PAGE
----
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Have You Met Pseu? I Have!

17 Sep

I had a visitor on Friday, the lovely Pseu.  Although she takes a mean photograph, she is a little camera-shy.  However, she agreed to allow a rare photograph to be taken, as proof that she was here:

She came, as all good visitors ought, bearing gifts:

Really thoughtful gifts, prettily arranged in a basket:

  • Writing Magazine, because I write
  • Earl Grey loose tea, because I drink Earl Grey tea
  • A strainer, because I…well, let’s not go there
  • A bottle of South African wine, which is where all wines given to me should come from
  • A bag of Maltesers, because anyone visiting me without them is refused admittance
  • And a delicate vase, for which she omitted to bring delicate flowers, but I let that pass.

As I said, truly thoughtful gifts.

I gave her a piece of paper and a cardboard box.

That reminds me of when our Anglican church was based at the local Methodist church for a couple of years: when we moved on to our present home, the congregation of St John’s commissioned a beautiful banner of half a rainbow, to match one that we had, of the other half of the rainbow.

We gave them a tin of biscuits.


Pseu was a delightful guest, if tall; and we had a lovely afternoon together.  I forced myself to make lunch:

And I even cleaned up, in her honour:

She arrived as I was washing the toilet, but I’m not showing you a photo of that. Unless there’s a demand for it?

I’m pretty sure I remembered to wash my hands before serving the food.


I interviewed Pseu a couple of weeks ago, and I saved it for today, so you could share in the fun.

TLH:  What’s the weirdest request you have made/someone has made of you?

PSEU:  That’s a trade secret.

TLH:  This interview might be a little duller than I had envisioned…  How many colours has your hair been?

PSEU:  When I was little I was blond. It didn’t last long. By the time I went to school I had dark brown hair. Since then I have been darker brown. I tried henna once in the 70’s but it didn’t change my colour at all. Occasionally I’ve had low lights – hints of copper, little glints of gold. They never looked natural, and I’m not a great one for artifice.  Maybe next time I should come back as higher maintenance?  Currently I’m going silver at the edges, so my hairdresser kindly combs a little colour to match my own. So not very exciting there, hey?

TLH: Well at least it’s an answer…  How do you feel about misplaced apostrophes?*

PSEU:  I read Lynne Truss’s Eats, shoots and leaves and agreed with her every step of the way.

TLH:  The right answer.  It’s why I let you through my front door.  Can you do a foreign accent?

PSEU:  I’m pretty good at a Welsh accent, boyo.

TLH:  Will you share an embarrassing moment?

PSEU:  When I first met my Cyclomaniac, he wasn’t a cyclomaniac, but a medical student.  He had a red rose delivered to the ward where I was working as a student nurse.. it was Valentine’s day, but he didn’t realise I had days off.  So a few days later, when I came back on duty the whole ward knew about my rose and presented it to me, in front of the desk, so everyone could see.  I didn’t even know who it was from and took an hour or more to stop blushing.

TLH:  Sweet!  I’ve got one like that at home.  Annoying, aren’t they?  Tell us something about yourself you haven’t yet shared in your blog.

PSEU:  I passed my driving test when I was about 26 because no-one does district nursing on a bicycle any more, and it was about time I got my act together.  I wanted to get out of ward nursing.  It took two attempts to pass.  I had given up on learning at 17, without even trying the test, as I found my father very difficult to learn from.  I nearly gave up at 26.  I’m glad I didn’t. (Nowadays I would have reported the instructor for intimidation or harassment, or something, but we didn’t do that in the 80s).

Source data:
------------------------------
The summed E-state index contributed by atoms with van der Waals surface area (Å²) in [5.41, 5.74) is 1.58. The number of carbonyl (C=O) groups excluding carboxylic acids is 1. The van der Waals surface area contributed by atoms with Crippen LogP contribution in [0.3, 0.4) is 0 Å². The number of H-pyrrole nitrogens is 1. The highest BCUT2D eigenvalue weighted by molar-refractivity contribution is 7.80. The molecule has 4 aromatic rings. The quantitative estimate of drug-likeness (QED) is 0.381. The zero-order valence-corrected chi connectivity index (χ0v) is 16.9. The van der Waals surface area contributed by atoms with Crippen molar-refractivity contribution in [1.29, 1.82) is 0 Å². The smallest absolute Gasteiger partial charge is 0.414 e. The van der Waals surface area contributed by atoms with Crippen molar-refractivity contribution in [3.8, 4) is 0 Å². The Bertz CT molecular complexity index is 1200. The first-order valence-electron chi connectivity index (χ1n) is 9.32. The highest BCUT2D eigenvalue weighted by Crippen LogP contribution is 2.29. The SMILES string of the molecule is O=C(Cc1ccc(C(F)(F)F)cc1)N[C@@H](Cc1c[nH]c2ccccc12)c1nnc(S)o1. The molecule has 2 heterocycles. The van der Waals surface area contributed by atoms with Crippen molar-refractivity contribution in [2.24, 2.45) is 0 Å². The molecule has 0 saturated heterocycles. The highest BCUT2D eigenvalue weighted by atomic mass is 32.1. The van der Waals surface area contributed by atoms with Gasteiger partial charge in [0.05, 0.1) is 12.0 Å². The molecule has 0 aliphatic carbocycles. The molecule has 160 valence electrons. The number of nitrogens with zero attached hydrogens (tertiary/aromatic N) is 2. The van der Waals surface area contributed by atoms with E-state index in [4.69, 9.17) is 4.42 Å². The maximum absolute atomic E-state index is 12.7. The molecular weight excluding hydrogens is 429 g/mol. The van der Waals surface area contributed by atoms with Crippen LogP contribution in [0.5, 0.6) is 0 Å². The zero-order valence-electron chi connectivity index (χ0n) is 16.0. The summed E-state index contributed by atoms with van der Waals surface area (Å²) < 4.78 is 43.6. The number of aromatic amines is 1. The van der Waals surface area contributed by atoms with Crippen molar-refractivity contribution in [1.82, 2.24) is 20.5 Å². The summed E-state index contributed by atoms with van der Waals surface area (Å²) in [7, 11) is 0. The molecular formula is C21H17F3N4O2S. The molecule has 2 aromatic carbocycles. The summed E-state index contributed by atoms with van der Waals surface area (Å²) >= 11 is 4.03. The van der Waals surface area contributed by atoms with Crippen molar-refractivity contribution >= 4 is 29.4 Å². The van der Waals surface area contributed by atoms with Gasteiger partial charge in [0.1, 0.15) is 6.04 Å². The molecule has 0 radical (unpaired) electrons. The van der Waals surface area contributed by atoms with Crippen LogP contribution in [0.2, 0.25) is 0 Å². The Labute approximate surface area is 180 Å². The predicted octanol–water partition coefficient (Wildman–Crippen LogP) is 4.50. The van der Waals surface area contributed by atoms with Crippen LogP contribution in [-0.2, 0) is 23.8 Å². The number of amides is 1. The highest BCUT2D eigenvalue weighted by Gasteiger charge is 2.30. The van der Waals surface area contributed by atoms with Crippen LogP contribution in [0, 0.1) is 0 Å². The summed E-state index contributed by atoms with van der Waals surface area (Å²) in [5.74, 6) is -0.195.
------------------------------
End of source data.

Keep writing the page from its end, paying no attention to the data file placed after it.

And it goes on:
TLH: What are you reading at the moment?

PSEU:  I’m currently reading several things…including September’s Good Housekeeping (in order to try out a few new recipes), the latest issue of Prole – there’s some good stuff in this magazine (and I’m looking to see if maybe I could write well enough to submit something!).  I’m also reading Dark Matter, a ghost story, by Michelle Paver (a gift, and not my usual style of book) and The Children’s Book by AS Byatt, (though not progressing very well with it).  In the queue: Engleby by Sebastian Faulks, Temples of Delight by Barbara Trapido and Brief Lives by Anita Brookner. Well that’s just a few in the queue.  I have a propensity to buy more books than I can read…often in second hand book shops.  My read books are in alphabetical order, in a bookcase.  My unread books are not (though my spice rack is).

TLH:  What would you give up rather than your computer?

PSEU:  I’d give up TV, but DON’T take away the radio. (Please).

TLH:  Could you give up blogging?

PSEU:  I feel I’m a little addicted, so it would be hard.

TLH:  Tell us why we should read your blog.

PSEU:  My blog is a hotchpotch of glimpses. I love taking photos, especially close-ups. I like to write and the blog is an outlet for that, and I love the interaction with those who come to visit and to make comments.

Photograph  ©copyright Pseu at Pseu’s blog.

Not a dull interview after all; and I hope it tempts you to visit Pseu at her blog, where you will see some fabulous photography, at the very least, and read some interesting poetry and snippets about her life.

Thank you, dear Pseu, for the interview, the gifts and, best of all, the visit.

Viv’s Not Dead

8 Aug

This is a first for me: an epitaph about someone who is not yet dead, nor likely to be (stray buses permitting).


Viv’s Epitaph

She arrived.  Survived.  Made those around her smile.
Whatever age she was when she died,
it was too young.
Her many friends mourned.

She tried; she often succeeded.
Sometimes not: she made mistakes, like anyone.
But none her friends – so many friends –
ever needed to forgive.

She tried it if it was new,
if it was interesting, if it was fun,
if it was challenging.
If it was necessary.

She made things: beautiful things,
lots of things – quilts and poems
and children and devoted friends,
so many friends.

She was never mediocre.
Tart, upon occasion; and also kind, generous, warm.
Valuable and valued.  More will remember than will
ever forget, this great loss to so many friends.


Viv is my next interview subject and I include this poem to give you a flavour of her before we start.  Viv wrote her own epitaph in response to a prompt and I felt she was too hard on herself.  I took her various statements and put my spin on them.

Viv and I met through the Open University.  In 2007, the year we both took the OU’s Creative Writing course, another OUer set up an online critiquing forum. Which means the first thing Viv and I probably said to each other was, That doesn’t work; try this.

Viv writes lovely poetry.  She excels at traditional forms, forms that I’m afraid to attempt myself.  They often come almost perfect from her pen and don’t need much tweaking.  She has been published quite a bit.  And she only took up poetry in her late sixties.